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Thread: Should I???

  1. #1

    Default Should I???

    I am a recent widower. I lost my wife about 1 year ago. I've come far in a year, but would like to accomplish my goal of hiking the entire AT. The catch is this.... I have three little boys (5, 4 and 2 years old). They wouldn't be able to join me. It's just too hard. I might be able to convince family members to watch them for a few months.
    I have saved the money to do it. I have a good job that I would NOT want to lose, but I feel like an AT hike would provide a lot of healing for me. (not to mention that it could provide opportunities to network and gain friends)

    If you were in my shoes, what would you do?

    Thanks,
    Cameron

  2. #2
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    wait til your youngest is 18 or so then do it. the boys need you now

  3. #3

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    Based on limited info I would say section hike it over 3 to 6 years. If you can get 1 or 2 months off each summer you can still keep your job and your friends/family could help with the kids while they are out of school and by sectioning you would not have to spend as much time away from them. Sorry for your loss and good luck with your dream.

  4. #4
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    Going to go with LW on this one. I have 3 kids and if something were to happen to my wife I dont think I could leave them at a young age. The trail is not going any where. Your kids will grow up and then maybe they would want to go with you. At the ages that they are they probably need all the love they can get right now. If you left for 6 month they might be a little confussed and think that you are not coming back. All that to say just wait. It would be better. I think but HYOH

  5. #5
    AT NOBO2010 / SOBO2011 Maddog's Avatar
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    yep, i agree with lw. your kids are too young!

  6. #6
    Registered User Speer Carrier's Avatar
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    I agree with LW. Wait until the boys grow up or are old enough to perhaps hike with you. In the mean time, if they show an interest, take them camping, or on some overnighters. As folks on this website have said many, many times, the trail ain't going anywhere.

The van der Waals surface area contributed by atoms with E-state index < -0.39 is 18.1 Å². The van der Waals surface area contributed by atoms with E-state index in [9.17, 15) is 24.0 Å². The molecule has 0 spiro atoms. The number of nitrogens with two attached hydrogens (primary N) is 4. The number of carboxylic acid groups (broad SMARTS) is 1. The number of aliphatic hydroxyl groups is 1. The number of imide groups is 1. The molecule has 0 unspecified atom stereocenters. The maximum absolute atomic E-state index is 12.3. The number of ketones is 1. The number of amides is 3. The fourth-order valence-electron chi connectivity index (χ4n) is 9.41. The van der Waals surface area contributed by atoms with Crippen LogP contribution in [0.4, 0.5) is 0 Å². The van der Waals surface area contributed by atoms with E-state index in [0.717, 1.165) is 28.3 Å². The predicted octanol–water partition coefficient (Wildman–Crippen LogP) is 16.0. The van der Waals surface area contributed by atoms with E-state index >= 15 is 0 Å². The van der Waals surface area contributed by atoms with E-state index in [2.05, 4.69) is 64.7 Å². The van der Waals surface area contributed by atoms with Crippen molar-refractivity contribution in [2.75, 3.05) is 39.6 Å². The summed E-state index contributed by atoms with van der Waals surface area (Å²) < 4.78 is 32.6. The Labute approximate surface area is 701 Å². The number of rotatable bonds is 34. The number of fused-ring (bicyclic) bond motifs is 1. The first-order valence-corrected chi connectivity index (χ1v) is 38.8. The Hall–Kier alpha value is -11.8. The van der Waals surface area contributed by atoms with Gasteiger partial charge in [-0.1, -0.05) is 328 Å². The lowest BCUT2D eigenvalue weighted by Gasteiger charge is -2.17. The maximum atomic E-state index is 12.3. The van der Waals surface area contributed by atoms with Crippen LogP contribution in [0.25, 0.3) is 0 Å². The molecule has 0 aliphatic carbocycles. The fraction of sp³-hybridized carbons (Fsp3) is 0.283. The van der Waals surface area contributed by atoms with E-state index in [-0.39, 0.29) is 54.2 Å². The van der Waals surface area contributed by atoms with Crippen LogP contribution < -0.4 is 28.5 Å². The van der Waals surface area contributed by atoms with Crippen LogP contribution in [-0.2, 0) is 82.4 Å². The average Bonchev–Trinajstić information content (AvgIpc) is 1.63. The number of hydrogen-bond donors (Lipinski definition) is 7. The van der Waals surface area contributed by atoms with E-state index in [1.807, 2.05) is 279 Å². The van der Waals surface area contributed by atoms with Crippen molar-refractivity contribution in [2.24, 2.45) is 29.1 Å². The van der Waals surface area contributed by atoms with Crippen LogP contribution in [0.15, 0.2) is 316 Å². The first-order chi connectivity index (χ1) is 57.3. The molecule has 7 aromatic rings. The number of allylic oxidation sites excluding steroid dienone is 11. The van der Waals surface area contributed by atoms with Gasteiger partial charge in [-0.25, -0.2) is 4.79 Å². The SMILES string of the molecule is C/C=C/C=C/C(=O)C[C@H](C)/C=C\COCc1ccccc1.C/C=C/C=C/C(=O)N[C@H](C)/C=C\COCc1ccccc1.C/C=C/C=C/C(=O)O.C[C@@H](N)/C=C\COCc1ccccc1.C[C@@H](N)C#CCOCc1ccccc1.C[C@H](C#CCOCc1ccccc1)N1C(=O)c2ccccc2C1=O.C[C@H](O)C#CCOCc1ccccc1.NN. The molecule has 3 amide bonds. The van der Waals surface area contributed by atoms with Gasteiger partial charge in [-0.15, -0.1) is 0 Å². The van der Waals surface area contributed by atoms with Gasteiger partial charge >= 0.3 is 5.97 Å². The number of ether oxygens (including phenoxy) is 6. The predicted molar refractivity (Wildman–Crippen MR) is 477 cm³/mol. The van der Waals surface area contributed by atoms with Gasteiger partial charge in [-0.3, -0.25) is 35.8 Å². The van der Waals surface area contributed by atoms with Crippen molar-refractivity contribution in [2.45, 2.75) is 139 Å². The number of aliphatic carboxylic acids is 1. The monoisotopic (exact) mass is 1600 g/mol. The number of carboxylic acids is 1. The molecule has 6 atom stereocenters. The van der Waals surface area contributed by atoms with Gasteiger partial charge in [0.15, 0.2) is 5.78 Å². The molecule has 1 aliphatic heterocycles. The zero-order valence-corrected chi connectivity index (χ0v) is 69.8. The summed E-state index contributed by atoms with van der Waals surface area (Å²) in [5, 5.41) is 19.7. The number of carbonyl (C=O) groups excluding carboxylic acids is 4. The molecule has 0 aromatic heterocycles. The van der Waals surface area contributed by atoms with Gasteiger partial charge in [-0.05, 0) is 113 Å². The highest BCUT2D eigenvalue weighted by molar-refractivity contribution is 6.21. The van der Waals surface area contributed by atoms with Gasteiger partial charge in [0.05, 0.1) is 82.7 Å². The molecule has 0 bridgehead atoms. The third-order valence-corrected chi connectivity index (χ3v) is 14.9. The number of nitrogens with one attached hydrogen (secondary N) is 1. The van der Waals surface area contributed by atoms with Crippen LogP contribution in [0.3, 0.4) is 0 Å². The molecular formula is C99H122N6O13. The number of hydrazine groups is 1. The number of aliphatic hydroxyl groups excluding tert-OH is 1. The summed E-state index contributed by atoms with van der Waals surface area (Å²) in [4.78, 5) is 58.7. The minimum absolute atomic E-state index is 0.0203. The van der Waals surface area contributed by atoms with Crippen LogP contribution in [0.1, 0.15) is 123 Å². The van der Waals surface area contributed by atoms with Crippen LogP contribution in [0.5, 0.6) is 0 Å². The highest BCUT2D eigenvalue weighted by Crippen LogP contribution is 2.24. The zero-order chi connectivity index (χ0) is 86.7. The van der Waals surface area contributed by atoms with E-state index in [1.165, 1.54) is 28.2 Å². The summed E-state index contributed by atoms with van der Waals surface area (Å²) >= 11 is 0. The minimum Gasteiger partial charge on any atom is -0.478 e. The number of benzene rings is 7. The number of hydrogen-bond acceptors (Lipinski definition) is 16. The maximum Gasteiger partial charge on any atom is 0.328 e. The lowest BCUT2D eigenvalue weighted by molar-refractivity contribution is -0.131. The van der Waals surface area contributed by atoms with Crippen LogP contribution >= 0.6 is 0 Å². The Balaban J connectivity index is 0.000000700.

7. #7
    Trail miscreant Bearpaw's Avatar
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    Take your boys hiking on short trips for now. There's healing to be found there as well.
    If people spent less time being offended and more time actually living, we'd all be a whole lot happier!

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    Try doing it in sections - when you can take a few weeks here and there and still have the time with your kids. Waiting til they're 18 is no guarantee they'll be ready for you to leave for 6 months. We tried a thru-hike when our youngest, a son, was 19, living in an apartment on his own and going to tech school. We still worried every day and it became a case of "thank God we got off the trail early" because there were issues that we had to take care of, that we could not have taken care of from the trail. It just wasn't the right time for us to go. He's 22 now and there are still issues that keep us near by. 18 is NOT an age when they are suddenly self sufficient in spite of what the childless would like to believe. Our daughter is 27, financially very independent, but now she's getting married and we have to be here to help, and pay for, the arrangements. Now if you're kids join the military right out of high school and make a success out of it immediately then you're freer to take off. But being enrolled in, and living at, school is NO guarantee that they are now on their own no matter how much, or others, wish it to be so.
    "All we have to decide is what to do with the time that is given to us."

  9. #9
    Registered User Cannibal's Avatar
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    Agreed, those are the cool years for little boys. I know I wouldn't want to miss them. The AT was great, but no comparison to that; not even close.
    Tomorrow might just be too late and today is just beginning.

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    Section hike, bring the kids along - they will like, hopefully !

    Keep them involved and when they get older, who knows, maybe they will join you!

  11. #11
    Section Hiking Knucklehead Hooch's Avatar
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    Cameron, first off, let me say how sorry I am for the loss of your beloved wife. I can not imagine that pain and loss that you must feel. Were I in your shoes, I'd follow the excellent advice that others here have given. Wait until your boys are older to hike the trail. Right now, your sons need their father probably more than they ever will and being apart from them, IMO, wouldn't be a good idea. For now, take the kids camping, go on short hikes and in general spend as much time with them as you possibly can. The trail will be there later on when you're ready.